May 8, 2014
The Centers for Medicare & Medicaid Services (CMS) has removed the provision in the Conditions for Coverage (CfCs) requiring ASCs to have a radiologist on their medical staff. This change was part of a larger pre-published final rule released yesterday entitled, Medicare and Medicaid Programs: Regulatory Provisions to Promote Program Efficiency, Transparency, and Burden Reduction. ASCA has long advocated for this change noting that requiring ASCs to have a radiologist on staff does not make sense given that radiologic services in an ASC are generally limited to intra-operative guidance that does not require interpretation by a radiologist. Additionally, ASCs have reported difficulty in finding radiologists that are willing to be part of their medical staff.
Instead of requiring a radiologist on staff, the new language, found at §416.49(b)(2), states:
“If radiologic services are utilized, the governing body must appoint an individual qualified in accordance with State law and ASC policies who is responsible for assuring that all radiologic services are provided in accordance with the requirements of this section.”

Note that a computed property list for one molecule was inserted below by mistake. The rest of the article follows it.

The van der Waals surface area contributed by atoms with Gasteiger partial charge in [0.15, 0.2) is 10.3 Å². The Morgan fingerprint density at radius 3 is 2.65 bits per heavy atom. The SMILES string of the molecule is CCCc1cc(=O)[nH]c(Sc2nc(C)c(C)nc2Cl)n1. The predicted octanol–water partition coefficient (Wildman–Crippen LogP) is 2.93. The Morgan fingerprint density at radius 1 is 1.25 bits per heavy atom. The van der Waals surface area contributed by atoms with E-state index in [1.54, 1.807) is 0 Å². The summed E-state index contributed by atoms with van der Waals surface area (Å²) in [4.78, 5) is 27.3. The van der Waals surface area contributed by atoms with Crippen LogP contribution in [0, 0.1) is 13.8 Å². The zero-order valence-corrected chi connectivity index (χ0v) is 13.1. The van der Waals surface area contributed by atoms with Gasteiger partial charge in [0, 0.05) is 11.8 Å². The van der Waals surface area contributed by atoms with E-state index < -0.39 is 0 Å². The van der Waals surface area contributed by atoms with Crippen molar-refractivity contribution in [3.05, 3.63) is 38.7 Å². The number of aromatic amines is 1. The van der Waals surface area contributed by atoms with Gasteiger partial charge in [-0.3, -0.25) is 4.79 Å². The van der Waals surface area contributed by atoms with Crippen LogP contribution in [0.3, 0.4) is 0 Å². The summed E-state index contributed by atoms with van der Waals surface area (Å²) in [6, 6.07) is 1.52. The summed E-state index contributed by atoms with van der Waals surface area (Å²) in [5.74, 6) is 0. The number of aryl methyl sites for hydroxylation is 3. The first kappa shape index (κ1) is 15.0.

The language CMS initially released when the rule was proposed in 2013 would have stated that instead of requiring a radiologist to be on staff, a doctor of medicine or osteopathy on the ASC’s medical staff would be charged with supervising the provision of radiologic services in an ASC. In its comment letter responding to this proposed language, ASCA raised concerns that the proposed requirement was not that different from what was already in place. ASCA requested language giving the governing body authority to appoint the appropriate individual if radiologic services were needed in the facility.
“We are pleased that CMS has responded to our request for a common sense policy pertaining to radiological services in ASCs,” said William Prentice, chief executive officer of the Ambulatory Surgery Center Association. “We look forward to continuing an open dialogue with CMS to identify and remove other burdensome requirements that hinder our ability to serve patients in the most efficient manner possible.”
CMS estimates that the change will save ASCs $41 million annually.
The rule is scheduled to be published on Monday, May 12, 2014, and the change becomes effective 60 days after publication. Click here to view the final rule. The relevant portion begins on page 16.
ASCA will continue to work with CMS to remove other regulatory requirements that are burdensome to ASCs. For more information, please contact Kara Newbury at email@example.com.